It doesn't top the official agenda, but as government leaders converge at Microsoft Corp. for an annual conference, one of the company's major competitors - Linux - is likely to be on executives' minds.
Microsoft had representatives from 61 countries Monday and Tuesday at its Redmond, Wash., campus for its annual Government Leaders Summit.
But with the disclosure that Microsoft has been using a fund to steeply discount its software to government agencies that are considering competitors' cheaper products, the Linux phenomenon will doubtlessly come up.
Also Monday, Microsoft announced a new deal to license UNIX technology from SCO Group. The move is seen by Microsoft detractors as a bid by the software giant to undermine the Linux operating system, a Unix offshoot, as a competitor.
Last week, SCO sent letters to Linux customers claiming the software is an "unauthorized derivative" of its property.
At the conference, Microsoft will tout the message that there's more to software than just its upfront costs. However, it's clear the company will accept huge discounts to ensure it does not lose the lucrative government and educational market.
"Where there are competitive options, Microsoft is often willing to go to the mat to make sure they get a deal," said Michael Gartenberg, research director for Jupiter Research.
The summit will focus on such topics as technology and its role in driving economic development, the delivery of government services over the Internet and Microsoft's vision for where technology is heading, said Brad Smith, Microsoft senior vice president and general counsel.
But the summit comes amid a struggling global economy and the increasing popularity of the free Linux open-source software - in which big-name vendors like IBM are creating and selling lower-cost software.
In recent months, government agencies from Germany to France to Peru have adopted or are considering Linux-based software as a cheaper alternative to Microsoft products.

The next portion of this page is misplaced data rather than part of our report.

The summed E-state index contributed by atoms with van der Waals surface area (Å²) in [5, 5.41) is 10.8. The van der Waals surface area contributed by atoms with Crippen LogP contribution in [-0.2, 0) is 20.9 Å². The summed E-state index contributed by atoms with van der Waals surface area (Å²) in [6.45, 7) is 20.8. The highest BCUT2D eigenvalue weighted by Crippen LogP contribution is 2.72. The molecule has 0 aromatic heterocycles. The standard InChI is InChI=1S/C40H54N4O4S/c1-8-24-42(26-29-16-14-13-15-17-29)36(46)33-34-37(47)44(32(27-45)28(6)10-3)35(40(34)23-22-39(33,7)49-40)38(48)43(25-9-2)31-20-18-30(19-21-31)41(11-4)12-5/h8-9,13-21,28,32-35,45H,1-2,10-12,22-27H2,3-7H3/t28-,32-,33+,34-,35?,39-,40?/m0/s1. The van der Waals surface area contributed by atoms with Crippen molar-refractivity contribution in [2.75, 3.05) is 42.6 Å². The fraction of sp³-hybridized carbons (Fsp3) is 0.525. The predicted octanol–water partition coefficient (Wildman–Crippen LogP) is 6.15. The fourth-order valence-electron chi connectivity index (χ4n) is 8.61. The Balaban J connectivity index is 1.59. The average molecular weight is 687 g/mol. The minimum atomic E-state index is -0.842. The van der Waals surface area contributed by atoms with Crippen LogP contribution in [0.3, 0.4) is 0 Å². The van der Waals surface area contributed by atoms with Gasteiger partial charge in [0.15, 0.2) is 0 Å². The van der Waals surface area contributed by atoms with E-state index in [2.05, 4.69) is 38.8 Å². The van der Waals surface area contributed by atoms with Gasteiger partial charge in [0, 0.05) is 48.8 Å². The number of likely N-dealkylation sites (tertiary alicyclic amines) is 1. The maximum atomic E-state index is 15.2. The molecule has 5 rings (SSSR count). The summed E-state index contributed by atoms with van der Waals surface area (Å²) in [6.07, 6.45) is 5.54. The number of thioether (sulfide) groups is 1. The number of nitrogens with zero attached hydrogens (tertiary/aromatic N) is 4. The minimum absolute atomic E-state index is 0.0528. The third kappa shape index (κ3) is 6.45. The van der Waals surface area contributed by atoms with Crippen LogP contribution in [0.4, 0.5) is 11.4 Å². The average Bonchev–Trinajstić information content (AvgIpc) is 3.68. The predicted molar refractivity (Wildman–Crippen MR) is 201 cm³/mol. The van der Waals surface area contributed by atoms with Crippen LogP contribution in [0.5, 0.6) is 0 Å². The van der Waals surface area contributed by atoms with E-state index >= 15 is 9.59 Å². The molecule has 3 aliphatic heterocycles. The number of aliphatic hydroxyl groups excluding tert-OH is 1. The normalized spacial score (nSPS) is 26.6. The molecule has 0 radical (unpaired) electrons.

To counter that, Microsoft established in July the Education and Government Incentive program, which allows the company to steeply discount software for government and academic agencies, Smith said.
The threat to Microsoft is clear from an e-mail last year by Orlando Ayala, then Microsoft's worldwide sales chief.
Ayala wrote, "Under NO circumstances lose against Linux before ensuring we have used this program actively and in a smart way," Smith told The Associated Press. The company declined to share the full e-mail.
The program is geared mostly for developing countries, where agencies may be less able to afford Microsoft software, Smith said.
He brushed aside concerns that Microsoft may be using its massive cash hoard - more than $40 billion - to discount products unlawfully or in other ways that violate European Union laws. The European Commission has been investigating Microsoft for possible antitrust violations.
"The notion of having programs so that we can be competitive (on) prices is really part and parcel of this and every industry on the planet," Smith said. "We certainly want to offer a better-value proposition ... (and) we do it in a responsible and lawful way."
The fund is a way for Microsoft to smooth over some anger by key customers who saw hefty price increases when the company changed its licensing terms, said Laura DiDio, senior analyst with the Yankee Group research firm.
The company also said on Monday that it was licensing Unix technology from SCO Group for use in software products for computer servers, as many customers are moving away from Unix-based programs to either Microsoft or Linux-based software.
SCO, which owns key components of the Unix operating system, filed a $1 billion lawsuit against IBM, saying the company has taken bits of Unix code and transferred them to Linux. IBM says the lawsuit is unfounded.
Although the Unix licensing won't directly affect Microsoft's competition with Linux, Gartenberg noted that "Microsoft, without doing all that much, is able to generate some FUD (fear, uncertainty and doubt) at the Linux crowd."